October 22, 2014

1943. Moscow Public School Number 175

Awaiting a Second Front
Field Marshal Erwin Rommel inspecting Atlantic Wall defenses in France, April 1944 (source)
The parentheses indicate portions that did not pass Soviet censors for military or propaganda reasons.

(For more, see the complete 1943 Moscow reports)
Bill Downs
CBS Moscow
February 19, 1943

(At the first of this year a new law became effective throughout the Soviet Union which, in its way, is an event of importance ranking with the present Russian winter offensive.)

(This important law provides that, in the future, military training will be taught in Russia's schools and become as much a part of the program as reading, writing, and arithmetic.)

I went to Moscow school Number 175 today to see just what was being done with the new military training program. (I found plenty.)

(School Number 175 is in a big red brick building and looks for all the world like any other school you'll find in the United States. The school-teachers have that same sort of threadbare patience about them, and the classrooms are like classrooms you can see anywhere.)

I got there on a day that the older boys—kids about 14 or 15—were taking their military lesson from a Red Army captain. (This Red Army man, like all military instructors in the schools, was assigned to this post by the government's Commissariat of Defense.)

He was drilling the boys in a large auditorium and using a traditional top-sergeant voice. The kids, who drill for one hour five times a week, were pretty good. Occasionally there would be a left-face instead of a right-face—a few heels were stepped on—but on the whole they looked pretty good.

This was the afternoon session. In the mornings, the captain shouted his orders to the girls. They get ordinary military training too.

(The school-kids start their military training with the first grade and during their first four years of schooling take gymnastic exercises and play military games. The kids in the fifth, sixth, and seventh grades take what's called "elementary military preparation." This includes general drill, hikes or marches, and the basic principles of soldiering.)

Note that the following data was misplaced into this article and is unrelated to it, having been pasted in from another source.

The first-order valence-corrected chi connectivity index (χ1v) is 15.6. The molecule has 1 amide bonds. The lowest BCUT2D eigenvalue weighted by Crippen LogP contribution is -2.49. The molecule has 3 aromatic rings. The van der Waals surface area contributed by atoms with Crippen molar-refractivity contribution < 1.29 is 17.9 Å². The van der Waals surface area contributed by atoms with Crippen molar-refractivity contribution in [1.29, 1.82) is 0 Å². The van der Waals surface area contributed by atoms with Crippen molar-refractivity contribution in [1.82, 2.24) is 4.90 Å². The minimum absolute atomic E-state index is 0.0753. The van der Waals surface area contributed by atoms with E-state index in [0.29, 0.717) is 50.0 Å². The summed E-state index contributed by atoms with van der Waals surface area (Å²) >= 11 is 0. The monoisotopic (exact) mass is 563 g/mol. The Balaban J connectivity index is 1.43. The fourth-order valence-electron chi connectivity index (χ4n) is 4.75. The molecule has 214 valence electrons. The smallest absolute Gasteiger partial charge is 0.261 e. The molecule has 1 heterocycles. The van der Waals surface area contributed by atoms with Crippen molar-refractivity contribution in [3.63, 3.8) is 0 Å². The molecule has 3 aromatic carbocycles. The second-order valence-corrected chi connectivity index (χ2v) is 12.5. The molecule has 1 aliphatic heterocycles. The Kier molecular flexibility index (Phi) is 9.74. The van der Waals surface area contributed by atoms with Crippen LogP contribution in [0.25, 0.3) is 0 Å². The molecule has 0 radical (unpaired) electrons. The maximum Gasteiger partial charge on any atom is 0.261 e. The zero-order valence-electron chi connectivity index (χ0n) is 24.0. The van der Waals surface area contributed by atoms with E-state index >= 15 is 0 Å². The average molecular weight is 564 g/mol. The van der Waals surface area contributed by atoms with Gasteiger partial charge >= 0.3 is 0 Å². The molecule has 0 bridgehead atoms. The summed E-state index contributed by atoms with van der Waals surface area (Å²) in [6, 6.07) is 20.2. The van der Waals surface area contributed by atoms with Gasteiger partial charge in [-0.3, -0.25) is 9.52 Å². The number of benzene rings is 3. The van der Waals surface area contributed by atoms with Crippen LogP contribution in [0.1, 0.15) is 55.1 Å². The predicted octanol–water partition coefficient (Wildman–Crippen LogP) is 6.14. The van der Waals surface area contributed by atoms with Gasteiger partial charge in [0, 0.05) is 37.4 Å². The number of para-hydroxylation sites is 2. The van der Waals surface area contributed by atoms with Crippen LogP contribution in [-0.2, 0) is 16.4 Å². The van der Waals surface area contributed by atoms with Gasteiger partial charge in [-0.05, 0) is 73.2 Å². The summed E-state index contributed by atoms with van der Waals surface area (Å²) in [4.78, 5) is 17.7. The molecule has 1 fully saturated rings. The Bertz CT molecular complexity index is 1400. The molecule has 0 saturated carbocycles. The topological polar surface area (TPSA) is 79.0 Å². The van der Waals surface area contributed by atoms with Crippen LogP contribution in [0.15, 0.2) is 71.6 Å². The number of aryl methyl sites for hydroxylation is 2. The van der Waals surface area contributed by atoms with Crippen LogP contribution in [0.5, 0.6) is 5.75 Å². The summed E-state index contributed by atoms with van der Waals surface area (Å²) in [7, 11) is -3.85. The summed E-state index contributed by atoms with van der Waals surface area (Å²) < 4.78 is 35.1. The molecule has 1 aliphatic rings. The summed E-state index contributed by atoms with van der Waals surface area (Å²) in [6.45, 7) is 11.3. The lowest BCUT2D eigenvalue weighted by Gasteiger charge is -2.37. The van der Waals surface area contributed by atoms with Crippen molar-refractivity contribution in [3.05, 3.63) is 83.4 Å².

(The boys in the eighth, ninth, and tenth grades get the pre-mobilization training. This is the group I saw drilling today.)

Before they get out of school, these boys will know how to handle a rifle and machine gun and mortar. They'll know the rudiments of artillery. They'll have a tough training period of infighting with bayonets, grenades, and their fists. They will have made long marches and become familiar with night maneuvers.

The girls, whose training follows the same pattern, will when possible study radio, telephone operating, nursing, and such. However the girls too will know how to handle weapons.

Explanation of the new regulations extending military training to school children was given in the newspaper Moscow Bolshevik. The newspaper said "Soviet school children must be full of a sense of civic duty capable of heroic deeds in fighting and for high productive labor in industry and agriculture."
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Bill Downs 
CBS Moscow
February 20, 1943

(The Russian winter offensive today is at a stage which might be described as "in between victories.") The tempo of this Red Army's advance through the difficult Donetz basin has been slowed.